Last year I went and watched some friends race in the Emmett Most Excellent Triathlon. I was kinda kicking around the idea of doing it but wanted to see the set up first. The whole thing was exciting so I decided then to do it this year. At the time, I expected to be out on the course with my several different friends and training partners and my husband to be my cheering section (and sherpa). As it turns out, one friend was injured and couldn’t train or race this season. A local trail race changed the weekend it was held and conflicted with Emmett and all of my regular training partners had already signed up for that one before they realized the conflict. And then my husband had to travel for work. Triathlon is essentially a single person sport. You can race it as a relay team but even then, you are on your own for whatever piece you’re doing. You are responsible for your own performance. You are ultimately responsible for your training. But. If there’s one thing I’ve learned, is that you’re never alone. And that community is a big part of what keeps me coming back.
Earlier this week I put out a plea on Facebook for someone to do one last open water swim with me. A woman I met a few years ago through the Pulse training group not only agreed to go out with me, she put together a whole group, complete with kayak support. And then she stuck with me the whole time even though she could have easily left me in her wake and swam twice as far as me. That same group of people were at the race today and offered up support, encouragement and cheers throughout the day.
This morning I got to the parking lot to load my bike on the transports up to T1. I had ridden briefly last night to check my tires and felt fine with them then. But Jon always airs them up for me and I’m notorious for thinking they’re fine when they’re a bit mushy. As I pulled my bike out this morning, I was suddenly overwhelmed with the fact that HE WASN’T THERE. A friend was coming to meet and support me but at that moment, I just wanted my husband to reassure me that the bike was fine. I stood staring at my tires for a moment, second guessing if they were really okay and trying to talk myself out of crying. An older couple were unpacking next to me. He glanced over and then asked if he could check and air up my tires for me. I nearly burst into those tears and instead word vomited all over them. “Yes! My husband usually takes care of this but had to fly out of the country and I’m suddenly freaking out a little not having him here and I’ll know I’ll be fine but I don’t know if my bike is or not and I really want him here…” The husband calmly took my bike and then wife proceeded to talk me down. We turned out to have quite a bit of common interests and friends. It was a big “small world” moment and incredibly reassuring to me. I felt like God put them specifically in my path to remind me that He’s still caring for me, even in these relatively trivial moments. And then the wife touched base with me several times throughout the morning until she saw I had other people around me.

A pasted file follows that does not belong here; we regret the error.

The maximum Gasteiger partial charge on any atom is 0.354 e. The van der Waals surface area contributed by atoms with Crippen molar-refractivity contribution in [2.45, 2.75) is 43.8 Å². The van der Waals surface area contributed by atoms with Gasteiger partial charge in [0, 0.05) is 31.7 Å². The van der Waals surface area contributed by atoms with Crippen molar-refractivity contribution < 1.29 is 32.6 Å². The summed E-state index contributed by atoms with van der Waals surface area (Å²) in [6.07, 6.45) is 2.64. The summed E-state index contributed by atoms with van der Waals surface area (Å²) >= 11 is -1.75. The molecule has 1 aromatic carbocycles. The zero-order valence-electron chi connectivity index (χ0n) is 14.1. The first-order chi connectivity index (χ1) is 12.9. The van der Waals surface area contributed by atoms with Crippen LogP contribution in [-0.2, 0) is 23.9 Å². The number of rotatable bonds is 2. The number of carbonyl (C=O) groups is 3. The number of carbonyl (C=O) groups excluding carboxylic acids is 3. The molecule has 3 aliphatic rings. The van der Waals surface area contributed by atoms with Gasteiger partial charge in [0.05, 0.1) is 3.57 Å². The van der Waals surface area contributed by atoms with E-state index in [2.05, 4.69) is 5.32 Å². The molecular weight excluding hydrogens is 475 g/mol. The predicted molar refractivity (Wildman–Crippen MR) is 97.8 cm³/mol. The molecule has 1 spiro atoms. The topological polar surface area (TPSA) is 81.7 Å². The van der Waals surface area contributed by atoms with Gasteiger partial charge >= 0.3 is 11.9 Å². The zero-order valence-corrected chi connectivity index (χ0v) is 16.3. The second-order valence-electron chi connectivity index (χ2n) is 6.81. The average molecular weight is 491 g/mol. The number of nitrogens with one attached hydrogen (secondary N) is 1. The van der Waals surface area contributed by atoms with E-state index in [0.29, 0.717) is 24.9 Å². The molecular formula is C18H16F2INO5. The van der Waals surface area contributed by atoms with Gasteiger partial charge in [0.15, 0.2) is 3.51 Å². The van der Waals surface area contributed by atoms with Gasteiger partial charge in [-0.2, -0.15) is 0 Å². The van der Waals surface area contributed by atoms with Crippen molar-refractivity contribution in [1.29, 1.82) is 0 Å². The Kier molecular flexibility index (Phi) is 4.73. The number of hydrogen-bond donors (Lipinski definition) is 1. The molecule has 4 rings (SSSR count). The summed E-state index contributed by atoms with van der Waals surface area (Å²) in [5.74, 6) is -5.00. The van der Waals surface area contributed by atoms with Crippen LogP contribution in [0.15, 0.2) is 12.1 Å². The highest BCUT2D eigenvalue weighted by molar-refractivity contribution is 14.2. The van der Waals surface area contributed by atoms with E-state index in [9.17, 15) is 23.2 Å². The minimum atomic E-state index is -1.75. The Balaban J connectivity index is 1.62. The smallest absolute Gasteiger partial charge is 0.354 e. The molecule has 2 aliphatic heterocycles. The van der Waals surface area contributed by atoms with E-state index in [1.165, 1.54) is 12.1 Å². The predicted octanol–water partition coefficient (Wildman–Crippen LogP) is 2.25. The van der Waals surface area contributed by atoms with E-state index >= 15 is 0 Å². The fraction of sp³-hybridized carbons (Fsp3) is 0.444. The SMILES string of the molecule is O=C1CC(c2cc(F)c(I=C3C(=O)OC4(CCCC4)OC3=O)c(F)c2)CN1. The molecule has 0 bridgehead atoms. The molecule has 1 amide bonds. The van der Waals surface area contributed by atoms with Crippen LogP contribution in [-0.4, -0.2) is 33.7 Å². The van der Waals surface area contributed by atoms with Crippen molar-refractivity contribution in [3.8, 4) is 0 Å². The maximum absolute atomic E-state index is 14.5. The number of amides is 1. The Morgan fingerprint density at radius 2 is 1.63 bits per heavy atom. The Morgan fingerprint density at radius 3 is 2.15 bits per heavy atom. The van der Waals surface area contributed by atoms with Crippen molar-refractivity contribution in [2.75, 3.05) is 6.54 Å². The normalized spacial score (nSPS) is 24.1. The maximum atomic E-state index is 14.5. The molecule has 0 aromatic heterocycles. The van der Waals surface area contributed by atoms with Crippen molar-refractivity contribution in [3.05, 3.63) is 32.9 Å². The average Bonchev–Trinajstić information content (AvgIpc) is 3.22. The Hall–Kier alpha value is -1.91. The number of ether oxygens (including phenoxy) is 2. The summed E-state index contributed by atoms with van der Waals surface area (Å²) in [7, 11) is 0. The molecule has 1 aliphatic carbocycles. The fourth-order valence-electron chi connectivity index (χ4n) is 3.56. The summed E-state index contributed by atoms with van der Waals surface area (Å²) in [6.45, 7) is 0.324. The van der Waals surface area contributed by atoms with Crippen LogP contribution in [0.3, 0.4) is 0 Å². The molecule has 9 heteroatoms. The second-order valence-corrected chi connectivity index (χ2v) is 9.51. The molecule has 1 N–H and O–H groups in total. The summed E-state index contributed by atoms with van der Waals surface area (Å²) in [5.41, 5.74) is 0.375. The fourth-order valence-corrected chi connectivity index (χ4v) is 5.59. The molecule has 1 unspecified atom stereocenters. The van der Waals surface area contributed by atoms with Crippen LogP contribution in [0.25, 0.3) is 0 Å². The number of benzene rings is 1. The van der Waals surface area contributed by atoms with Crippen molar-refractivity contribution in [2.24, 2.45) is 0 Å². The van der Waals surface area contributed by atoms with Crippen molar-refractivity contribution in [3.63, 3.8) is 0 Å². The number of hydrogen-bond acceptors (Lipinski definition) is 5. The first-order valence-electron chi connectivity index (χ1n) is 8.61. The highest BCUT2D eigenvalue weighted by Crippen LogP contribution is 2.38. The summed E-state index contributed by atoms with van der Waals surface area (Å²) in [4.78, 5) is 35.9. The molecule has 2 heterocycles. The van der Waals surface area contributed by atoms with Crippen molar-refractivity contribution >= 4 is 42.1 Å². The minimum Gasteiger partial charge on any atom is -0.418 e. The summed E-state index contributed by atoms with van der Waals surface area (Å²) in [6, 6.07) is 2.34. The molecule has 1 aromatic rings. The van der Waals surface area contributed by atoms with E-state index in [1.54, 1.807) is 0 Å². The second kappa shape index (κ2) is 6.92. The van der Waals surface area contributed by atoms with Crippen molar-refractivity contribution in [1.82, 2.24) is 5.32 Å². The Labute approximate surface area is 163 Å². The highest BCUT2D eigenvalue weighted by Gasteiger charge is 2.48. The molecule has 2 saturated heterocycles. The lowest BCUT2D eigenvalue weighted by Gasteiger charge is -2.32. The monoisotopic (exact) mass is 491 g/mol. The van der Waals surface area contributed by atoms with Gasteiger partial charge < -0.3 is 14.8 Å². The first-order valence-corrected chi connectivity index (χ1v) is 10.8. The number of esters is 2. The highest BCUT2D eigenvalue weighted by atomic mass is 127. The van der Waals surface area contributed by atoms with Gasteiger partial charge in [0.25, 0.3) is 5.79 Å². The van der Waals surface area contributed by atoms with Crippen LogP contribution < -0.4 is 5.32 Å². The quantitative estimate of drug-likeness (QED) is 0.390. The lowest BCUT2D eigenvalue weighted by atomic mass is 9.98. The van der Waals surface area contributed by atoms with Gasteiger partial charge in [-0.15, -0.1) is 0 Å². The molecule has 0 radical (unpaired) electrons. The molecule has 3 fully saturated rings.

I was setting up my bike transition and a woman near me started up a conversation. We stood and talked about 15 minutes, like we had known each other for years. She cheered for me, by name, when she passed me on the course later. And we talked afterwards, when we saw each other at our cars.
I had numerous mini conversations and encouraging words from random athletes on the course. I may have not had my usual training partners and friends to chase down but I was surrounded by people who bond over this crazy sport and who, inevitably, make sure no one is alone. It’s an incredible community.
But. Can I tell you the REAL heroes? They’re the friends and family that don’t bond over this crazy sport. They find it only mildly interesting and only because they love me. And yet they listen patiently as I discuss times and training sessions and various other triathlon related minutia. They forgive me missing events and social outings and conversations because I’m training or sleeping. They show up early on Saturday mornings and stand for several hours in the heat just to yell my name for a few seconds (and hold my stuff). My husband supports me taking hours away from our weekends for bike rides and swims. He endures weeks of sub-par, quick dinners because I have to get in a run after work and pauses his schedule to do bike maintenance on MY schedule. These dear people. They did not choose triathlon but they patiently endure it.
I stood in cold water at 9:35 this morning and crossed the finish line one hour and fifty eight minutes later, finishing out my 2017 triathlon season. No one else swam that course for me. No one else pedaled my bike or took even one of the steps away from me for 3.1 miles. No one else put in the training for me. But when I crossed the line today, it was to wrap up a season that was ONLY made possible due to the people around me.